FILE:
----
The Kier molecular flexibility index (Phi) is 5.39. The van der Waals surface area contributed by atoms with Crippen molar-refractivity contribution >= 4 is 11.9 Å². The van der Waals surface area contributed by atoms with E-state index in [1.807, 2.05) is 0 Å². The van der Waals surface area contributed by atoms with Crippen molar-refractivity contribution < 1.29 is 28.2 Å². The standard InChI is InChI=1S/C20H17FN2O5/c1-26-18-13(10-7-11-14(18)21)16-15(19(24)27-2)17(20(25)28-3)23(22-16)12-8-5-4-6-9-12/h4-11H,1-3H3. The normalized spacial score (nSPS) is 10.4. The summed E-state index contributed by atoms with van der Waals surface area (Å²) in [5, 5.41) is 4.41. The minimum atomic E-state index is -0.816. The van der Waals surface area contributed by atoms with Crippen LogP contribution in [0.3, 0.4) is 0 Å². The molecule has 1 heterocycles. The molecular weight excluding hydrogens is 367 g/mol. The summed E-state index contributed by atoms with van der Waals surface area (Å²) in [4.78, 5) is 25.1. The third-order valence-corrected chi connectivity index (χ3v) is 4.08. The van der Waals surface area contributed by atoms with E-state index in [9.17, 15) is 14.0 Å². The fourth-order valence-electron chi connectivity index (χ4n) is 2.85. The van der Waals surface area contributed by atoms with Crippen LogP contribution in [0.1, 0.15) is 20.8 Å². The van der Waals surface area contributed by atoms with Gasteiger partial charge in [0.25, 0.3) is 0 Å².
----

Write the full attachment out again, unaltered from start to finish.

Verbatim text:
The Kier molecular flexibility index (Phi) is 5.39. The van der Waals surface area contributed by atoms with Crippen molar-refractivity contribution >= 4 is 11.9 Å². The van der Waals surface area contributed by atoms with E-state index in [1.807, 2.05) is 0 Å². The van der Waals surface area contributed by atoms with Crippen molar-refractivity contribution < 1.29 is 28.2 Å². The standard InChI is InChI=1S/C20H17FN2O5/c1-26-18-13(10-7-11-14(18)21)16-15(19(24)27-2)17(20(25)28-3)23(22-16)12-8-5-4-6-9-12/h4-11H,1-3H3. The normalized spacial score (nSPS) is 10.4. The summed E-state index contributed by atoms with van der Waals surface area (Å²) in [5, 5.41) is 4.41. The minimum atomic E-state index is -0.816. The van der Waals surface area contributed by atoms with Crippen LogP contribution in [0.3, 0.4) is 0 Å². The molecule has 1 heterocycles. The molecular weight excluding hydrogens is 367 g/mol. The summed E-state index contributed by atoms with van der Waals surface area (Å²) in [4.78, 5) is 25.1. The third-order valence-corrected chi connectivity index (χ3v) is 4.08. The van der Waals surface area contributed by atoms with E-state index in [9.17, 15) is 14.0 Å². The fourth-order valence-electron chi connectivity index (χ4n) is 2.85. The van der Waals surface area contributed by atoms with Crippen LogP contribution in [0.1, 0.15) is 20.8 Å². The van der Waals surface area contributed by atoms with Gasteiger partial charge in [0.25, 0.3) is 0 Å².